Contractors should also carefully note their obligations as to material disclosure under the insurance policies, particularly any requirements to provide information or notices to the insurers. Failure to comply with these requirements will often prevent a claim on the insurance.
Contractors and their advisers should review the dispute resolution procedures, and consider including tiered mechanisms such as alternative dispute resolution procedures like dispute adjudication boards and mediation to allow for disputes to be resolved at an early stage. Arbitration will usually be the principal mode for settling disputes, as the host nation's courts may be too risky. This also allows for the involvement of arbitrators with appropriate technical expertise, flexibility of procedure, and, in many cases, New York Convention-assisted international enforcement .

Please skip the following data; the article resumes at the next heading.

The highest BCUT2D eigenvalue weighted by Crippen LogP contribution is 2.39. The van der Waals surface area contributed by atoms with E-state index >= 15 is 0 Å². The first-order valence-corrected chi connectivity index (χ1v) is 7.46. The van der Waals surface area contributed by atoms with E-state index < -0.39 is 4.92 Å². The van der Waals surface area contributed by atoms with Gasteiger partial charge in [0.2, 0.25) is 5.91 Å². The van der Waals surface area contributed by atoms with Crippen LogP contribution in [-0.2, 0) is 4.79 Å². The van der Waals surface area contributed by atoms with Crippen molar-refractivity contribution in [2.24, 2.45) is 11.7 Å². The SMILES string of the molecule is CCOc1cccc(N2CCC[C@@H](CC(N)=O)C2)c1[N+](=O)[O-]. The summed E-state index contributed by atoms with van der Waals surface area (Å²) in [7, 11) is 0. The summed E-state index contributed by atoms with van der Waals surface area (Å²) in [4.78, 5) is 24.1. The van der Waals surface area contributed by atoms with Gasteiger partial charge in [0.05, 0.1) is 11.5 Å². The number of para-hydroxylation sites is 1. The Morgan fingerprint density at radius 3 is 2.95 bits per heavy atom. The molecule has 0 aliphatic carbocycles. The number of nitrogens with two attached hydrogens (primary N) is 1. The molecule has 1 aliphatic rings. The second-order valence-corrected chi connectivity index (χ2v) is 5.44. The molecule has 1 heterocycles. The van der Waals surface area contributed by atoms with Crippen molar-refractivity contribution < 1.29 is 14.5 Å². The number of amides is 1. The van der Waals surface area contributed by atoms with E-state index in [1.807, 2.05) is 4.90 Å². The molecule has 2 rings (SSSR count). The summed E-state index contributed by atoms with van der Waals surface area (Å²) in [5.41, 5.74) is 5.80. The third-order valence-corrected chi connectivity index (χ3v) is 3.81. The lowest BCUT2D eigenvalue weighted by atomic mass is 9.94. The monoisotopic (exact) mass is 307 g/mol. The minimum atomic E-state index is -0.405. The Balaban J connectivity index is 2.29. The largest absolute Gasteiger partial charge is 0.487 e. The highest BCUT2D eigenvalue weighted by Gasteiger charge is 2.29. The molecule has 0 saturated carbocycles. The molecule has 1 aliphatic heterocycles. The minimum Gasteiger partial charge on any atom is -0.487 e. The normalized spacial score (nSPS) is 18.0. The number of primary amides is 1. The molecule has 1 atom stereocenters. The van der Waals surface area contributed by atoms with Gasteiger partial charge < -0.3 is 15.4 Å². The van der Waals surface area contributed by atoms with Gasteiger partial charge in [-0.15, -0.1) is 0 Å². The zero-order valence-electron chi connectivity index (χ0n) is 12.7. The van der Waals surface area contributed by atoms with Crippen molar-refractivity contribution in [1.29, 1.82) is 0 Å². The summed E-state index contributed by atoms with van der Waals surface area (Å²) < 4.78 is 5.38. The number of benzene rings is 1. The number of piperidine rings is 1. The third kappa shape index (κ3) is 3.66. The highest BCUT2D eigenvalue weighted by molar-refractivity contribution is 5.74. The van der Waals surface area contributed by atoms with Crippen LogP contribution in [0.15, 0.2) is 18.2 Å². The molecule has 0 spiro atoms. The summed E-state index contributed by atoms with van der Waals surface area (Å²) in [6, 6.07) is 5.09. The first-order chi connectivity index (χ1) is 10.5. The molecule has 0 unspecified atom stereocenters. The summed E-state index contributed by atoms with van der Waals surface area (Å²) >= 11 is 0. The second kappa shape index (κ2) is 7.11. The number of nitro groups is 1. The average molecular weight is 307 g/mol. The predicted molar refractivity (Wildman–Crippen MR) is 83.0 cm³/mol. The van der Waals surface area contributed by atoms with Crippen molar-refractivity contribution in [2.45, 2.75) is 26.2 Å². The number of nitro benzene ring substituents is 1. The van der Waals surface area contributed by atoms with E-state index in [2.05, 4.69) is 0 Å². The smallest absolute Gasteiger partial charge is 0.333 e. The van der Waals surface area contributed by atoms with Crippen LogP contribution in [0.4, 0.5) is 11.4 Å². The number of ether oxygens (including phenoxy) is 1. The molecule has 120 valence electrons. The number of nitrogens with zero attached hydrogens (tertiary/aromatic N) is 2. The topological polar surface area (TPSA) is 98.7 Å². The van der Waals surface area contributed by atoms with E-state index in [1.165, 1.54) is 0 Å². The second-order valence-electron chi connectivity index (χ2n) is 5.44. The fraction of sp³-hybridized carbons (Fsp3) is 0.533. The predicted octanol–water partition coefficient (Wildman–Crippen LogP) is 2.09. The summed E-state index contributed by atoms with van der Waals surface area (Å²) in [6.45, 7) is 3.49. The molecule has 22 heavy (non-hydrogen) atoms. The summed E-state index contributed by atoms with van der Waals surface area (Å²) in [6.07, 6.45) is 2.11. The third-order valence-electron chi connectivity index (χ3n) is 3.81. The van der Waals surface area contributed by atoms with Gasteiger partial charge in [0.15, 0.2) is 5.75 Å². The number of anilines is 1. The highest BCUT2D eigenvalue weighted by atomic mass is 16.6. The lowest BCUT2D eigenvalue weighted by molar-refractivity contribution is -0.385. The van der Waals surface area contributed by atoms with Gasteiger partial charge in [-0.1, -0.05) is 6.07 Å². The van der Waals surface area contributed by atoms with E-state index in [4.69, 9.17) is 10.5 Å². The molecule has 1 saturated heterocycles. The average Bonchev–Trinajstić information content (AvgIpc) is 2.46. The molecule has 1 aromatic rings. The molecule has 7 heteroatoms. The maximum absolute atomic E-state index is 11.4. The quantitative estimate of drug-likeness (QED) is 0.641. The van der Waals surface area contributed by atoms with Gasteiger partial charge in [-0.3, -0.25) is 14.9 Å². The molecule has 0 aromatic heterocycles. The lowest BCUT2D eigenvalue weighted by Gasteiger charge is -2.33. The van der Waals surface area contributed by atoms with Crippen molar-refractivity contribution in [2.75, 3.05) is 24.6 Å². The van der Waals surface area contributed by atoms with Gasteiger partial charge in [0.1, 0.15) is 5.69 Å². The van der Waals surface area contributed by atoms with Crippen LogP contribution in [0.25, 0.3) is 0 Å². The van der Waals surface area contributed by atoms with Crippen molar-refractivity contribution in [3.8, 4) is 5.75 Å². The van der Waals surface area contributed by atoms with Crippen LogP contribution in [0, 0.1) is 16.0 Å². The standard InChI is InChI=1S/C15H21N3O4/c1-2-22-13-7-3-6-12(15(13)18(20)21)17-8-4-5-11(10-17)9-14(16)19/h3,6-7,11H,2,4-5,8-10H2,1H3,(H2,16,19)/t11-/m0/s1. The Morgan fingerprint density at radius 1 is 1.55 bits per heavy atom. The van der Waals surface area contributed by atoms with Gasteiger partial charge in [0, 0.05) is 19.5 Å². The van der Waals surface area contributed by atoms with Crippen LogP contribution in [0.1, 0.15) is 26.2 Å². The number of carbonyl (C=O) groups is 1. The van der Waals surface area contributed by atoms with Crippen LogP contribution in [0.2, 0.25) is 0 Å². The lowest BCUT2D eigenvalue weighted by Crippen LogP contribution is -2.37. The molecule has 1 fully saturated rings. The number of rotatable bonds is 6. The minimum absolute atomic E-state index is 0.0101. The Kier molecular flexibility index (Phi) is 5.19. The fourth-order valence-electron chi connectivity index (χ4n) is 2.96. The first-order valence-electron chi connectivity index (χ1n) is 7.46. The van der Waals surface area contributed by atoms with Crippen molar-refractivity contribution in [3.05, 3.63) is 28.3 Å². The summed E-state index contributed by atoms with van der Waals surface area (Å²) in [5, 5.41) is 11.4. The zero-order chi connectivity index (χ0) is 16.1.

During the project it is essential to keep full and up-to-date site records including communications, instructions and variations. This can go a long way towards preventing misunderstandings and disputes. Careful compliance with all contractual procedures, including serving notices on time and updating programmes, is also essential. In the event of a dispute arising, Chinese contractors should seek advice from reputable advisers immediately.